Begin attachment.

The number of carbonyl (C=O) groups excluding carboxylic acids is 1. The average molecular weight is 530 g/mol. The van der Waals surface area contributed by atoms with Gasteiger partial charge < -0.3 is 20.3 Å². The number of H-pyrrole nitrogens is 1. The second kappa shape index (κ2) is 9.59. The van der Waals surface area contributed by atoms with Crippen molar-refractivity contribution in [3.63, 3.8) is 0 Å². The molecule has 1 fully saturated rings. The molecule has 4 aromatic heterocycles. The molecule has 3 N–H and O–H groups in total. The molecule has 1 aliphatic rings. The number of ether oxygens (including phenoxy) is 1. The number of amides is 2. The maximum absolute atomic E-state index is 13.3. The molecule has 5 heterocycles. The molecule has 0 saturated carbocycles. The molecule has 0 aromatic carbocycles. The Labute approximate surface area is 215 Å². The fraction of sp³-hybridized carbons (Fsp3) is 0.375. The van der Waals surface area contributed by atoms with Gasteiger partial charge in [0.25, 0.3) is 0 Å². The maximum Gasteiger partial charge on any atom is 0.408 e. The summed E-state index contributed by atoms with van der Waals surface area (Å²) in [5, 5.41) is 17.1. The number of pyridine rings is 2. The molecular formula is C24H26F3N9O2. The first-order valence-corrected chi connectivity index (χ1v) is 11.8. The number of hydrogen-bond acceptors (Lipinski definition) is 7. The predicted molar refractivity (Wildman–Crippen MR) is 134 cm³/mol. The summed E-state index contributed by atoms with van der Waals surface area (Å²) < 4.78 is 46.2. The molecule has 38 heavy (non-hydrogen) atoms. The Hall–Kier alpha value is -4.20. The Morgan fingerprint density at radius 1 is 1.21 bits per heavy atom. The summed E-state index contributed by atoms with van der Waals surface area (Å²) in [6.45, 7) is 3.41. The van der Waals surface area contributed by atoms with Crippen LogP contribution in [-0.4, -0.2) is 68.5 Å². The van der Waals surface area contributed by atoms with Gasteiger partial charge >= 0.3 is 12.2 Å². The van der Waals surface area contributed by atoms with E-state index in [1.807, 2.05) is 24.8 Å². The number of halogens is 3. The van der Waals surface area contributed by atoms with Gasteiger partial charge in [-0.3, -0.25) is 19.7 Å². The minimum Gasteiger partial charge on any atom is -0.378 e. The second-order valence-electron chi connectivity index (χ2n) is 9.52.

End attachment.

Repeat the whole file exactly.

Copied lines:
The number of carbonyl (C=O) groups excluding carboxylic acids is 1. The average molecular weight is 530 g/mol. The van der Waals surface area contributed by atoms with Gasteiger partial charge < -0.3 is 20.3 Å². The number of H-pyrrole nitrogens is 1. The second kappa shape index (κ2) is 9.59. The van der Waals surface area contributed by atoms with Crippen molar-refractivity contribution in [3.63, 3.8) is 0 Å². The molecule has 1 fully saturated rings. The molecule has 4 aromatic heterocycles. The molecule has 3 N–H and O–H groups in total. The molecule has 1 aliphatic rings. The number of ether oxygens (including phenoxy) is 1. The number of amides is 2. The maximum absolute atomic E-state index is 13.3. The molecule has 5 heterocycles. The molecule has 0 saturated carbocycles. The molecule has 0 aromatic carbocycles. The Labute approximate surface area is 215 Å². The fraction of sp³-hybridized carbons (Fsp3) is 0.375. The van der Waals surface area contributed by atoms with Gasteiger partial charge in [0.25, 0.3) is 0 Å². The maximum Gasteiger partial charge on any atom is 0.408 e. The summed E-state index contributed by atoms with van der Waals surface area (Å²) in [5, 5.41) is 17.1. The number of pyridine rings is 2. The molecular formula is C24H26F3N9O2. The first-order valence-corrected chi connectivity index (χ1v) is 11.8. The number of hydrogen-bond acceptors (Lipinski definition) is 7. The predicted molar refractivity (Wildman–Crippen MR) is 134 cm³/mol. The summed E-state index contributed by atoms with van der Waals surface area (Å²) < 4.78 is 46.2. The molecule has 38 heavy (non-hydrogen) atoms. The Hall–Kier alpha value is -4.20. The Morgan fingerprint density at radius 1 is 1.21 bits per heavy atom. The summed E-state index contributed by atoms with van der Waals surface area (Å²) in [6.45, 7) is 3.41. The van der Waals surface area contributed by atoms with Crippen LogP contribution in [-0.4, -0.2) is 68.5 Å². The van der Waals surface area contributed by atoms with Gasteiger partial charge >= 0.3 is 12.2 Å². The van der Waals surface area contributed by atoms with E-state index in [1.807, 2.05) is 24.8 Å². The number of halogens is 3. The van der Waals surface area contributed by atoms with Gasteiger partial charge in [-0.3, -0.25) is 19.7 Å². The minimum Gasteiger partial charge on any atom is -0.378 e. The second-order valence-electron chi connectivity index (χ2n) is 9.52.